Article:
10th Annual Holocaust Remembrance Day April 9
10th Annual Holocaust Remembrance Day

by Jackie Hennessey
Communications & Public Affairs Writer/Editor

Anita Schorr will have two messages for UNH students, faculty, and staff when she speaks at the University’s 10th Annual Holocaust Remembrance event on Tuesday, April 9: You must remember. But most important, you must act.

If someone is being bullied or marginalized, she said, “Step in. Be a hero. Don’t stay silent. Speak out. This takes guts, but it is what we must do as people.”

The ceremony – at 3 p.m. in University Theater in Dodds Hall – will feature the reading of the names of relatives of UNH faculty and staff who perished in the Holocaust. “It is a very stirring ceremony,” said Ira Kleinfeld, associate provost. More than 80 names will be read.

Anita Schorr, a Holocaust survivor, will speak as part of the University's 10th Annual Holocaust Remembrance event on Tuesday, April 9.

At 8 p.m. the Office of International Services and UNH’s student chapter of the NAACP will sponsor a screening of “The Boy in the Striped Pajamas.” The showing will take place in Buckman Hall 120.

As part of the afternoon event, Schorr, a Westport resident, is a Holocaust survivor who kept the story of her time in Auschwitz and Bergen-Belsen tucked inside her, out of the reach of others. But 20 years ago, after visiting the Holocaust Museum, listening to recordings of the stories of survivors and watching the powerful reaction in the room, she knew she had to share her story.

“I found my voice,” she said. “Speaking about it is a way of honoring and immortalizing my family. And it keeps me strong.”

Kleinfeld said he felt compelled to ask Schorr to give the keynote address after hearing an earlier speech. “She said, `I can tell you my story, but how will you be different from hearing this? What will you do?’” he said. “The remembrance event is meant to make an impression on our students. It is for all of us to reflect and ask, `Do I have the courage to act?’”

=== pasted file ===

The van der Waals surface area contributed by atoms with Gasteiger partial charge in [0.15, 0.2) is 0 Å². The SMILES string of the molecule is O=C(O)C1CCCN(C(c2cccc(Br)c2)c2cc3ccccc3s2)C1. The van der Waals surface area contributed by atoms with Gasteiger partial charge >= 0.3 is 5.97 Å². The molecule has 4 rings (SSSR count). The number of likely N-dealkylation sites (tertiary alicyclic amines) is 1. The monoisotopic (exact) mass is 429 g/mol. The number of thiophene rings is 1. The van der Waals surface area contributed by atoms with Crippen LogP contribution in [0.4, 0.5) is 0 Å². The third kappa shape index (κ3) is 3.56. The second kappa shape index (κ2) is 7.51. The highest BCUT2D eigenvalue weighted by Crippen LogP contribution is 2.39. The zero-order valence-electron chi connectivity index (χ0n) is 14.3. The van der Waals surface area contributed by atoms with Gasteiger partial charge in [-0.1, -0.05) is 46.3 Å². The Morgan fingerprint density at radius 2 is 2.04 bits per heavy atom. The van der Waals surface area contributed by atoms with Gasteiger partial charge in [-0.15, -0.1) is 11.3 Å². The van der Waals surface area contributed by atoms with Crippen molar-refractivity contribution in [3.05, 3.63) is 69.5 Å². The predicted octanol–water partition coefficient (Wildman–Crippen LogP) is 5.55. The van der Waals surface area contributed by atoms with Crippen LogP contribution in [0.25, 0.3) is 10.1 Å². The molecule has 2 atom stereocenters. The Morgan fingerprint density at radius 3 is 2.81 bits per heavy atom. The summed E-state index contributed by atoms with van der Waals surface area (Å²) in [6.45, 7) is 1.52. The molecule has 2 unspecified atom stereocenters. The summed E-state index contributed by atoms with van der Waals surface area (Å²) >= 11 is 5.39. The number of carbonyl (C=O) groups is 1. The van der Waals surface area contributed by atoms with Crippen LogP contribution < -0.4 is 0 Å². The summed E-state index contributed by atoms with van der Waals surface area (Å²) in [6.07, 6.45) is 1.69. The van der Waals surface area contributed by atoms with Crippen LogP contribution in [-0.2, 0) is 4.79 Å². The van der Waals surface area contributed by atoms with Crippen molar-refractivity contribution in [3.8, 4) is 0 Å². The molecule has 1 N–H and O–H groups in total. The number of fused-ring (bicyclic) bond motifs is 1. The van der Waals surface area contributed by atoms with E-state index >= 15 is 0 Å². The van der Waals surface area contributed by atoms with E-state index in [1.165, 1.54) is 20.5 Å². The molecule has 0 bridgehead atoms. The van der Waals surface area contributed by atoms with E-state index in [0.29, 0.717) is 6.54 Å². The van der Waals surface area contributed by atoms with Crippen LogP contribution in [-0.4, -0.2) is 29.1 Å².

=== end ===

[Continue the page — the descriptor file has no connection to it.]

Schorr’s brother and mother were taken to the gas chamber and murdered in Auschwitz, and her father was shot and killed just two days before the war ended. Schorr survived Auschwitz because her mother pushed her into a line of women who were being sent to slave labor in Hamburg. She was nearly 15 when she was liberated in Bergen-Belsen. She never saw her family again.

After liberation, Schorr lived in Prague, and a year later she joined Haganah, the Israeli underground. She then went to Israel to participate in the war for independence, living on a border kibbutz, a farming collective.

“It was the most amazing thing," she said. "We would plant these seeds into the ground and they would grow into beautiful fruits and vegetables And at the same time, we were building a new country. This was the driving force that made me feel human again.”

“We also pay tribute to the righteous, those who risked everything to step in to help,” he said. This year they will honor Raoul Wallenberg, a Swedish architect and diplomat, who is credited with saving the lives of 100,000 Jews in Nazi-occupied Hungary, issuing special passports and sheltering them in Budapest properties designated by Wallenberg as Swedish territory.

Students in the UNH theater program will perform a reading of the lyrics of a famous Yiddish song, “Es Brent,” about a mob attack against Jews in Poland, as no one acted to intervene. Kleinfeld said the song has become a rallying cry not to stand idly by. “Don’t just stand there, brothers, with folded hands,” the lyrics read. “Don’t stand there, put out the fire!”

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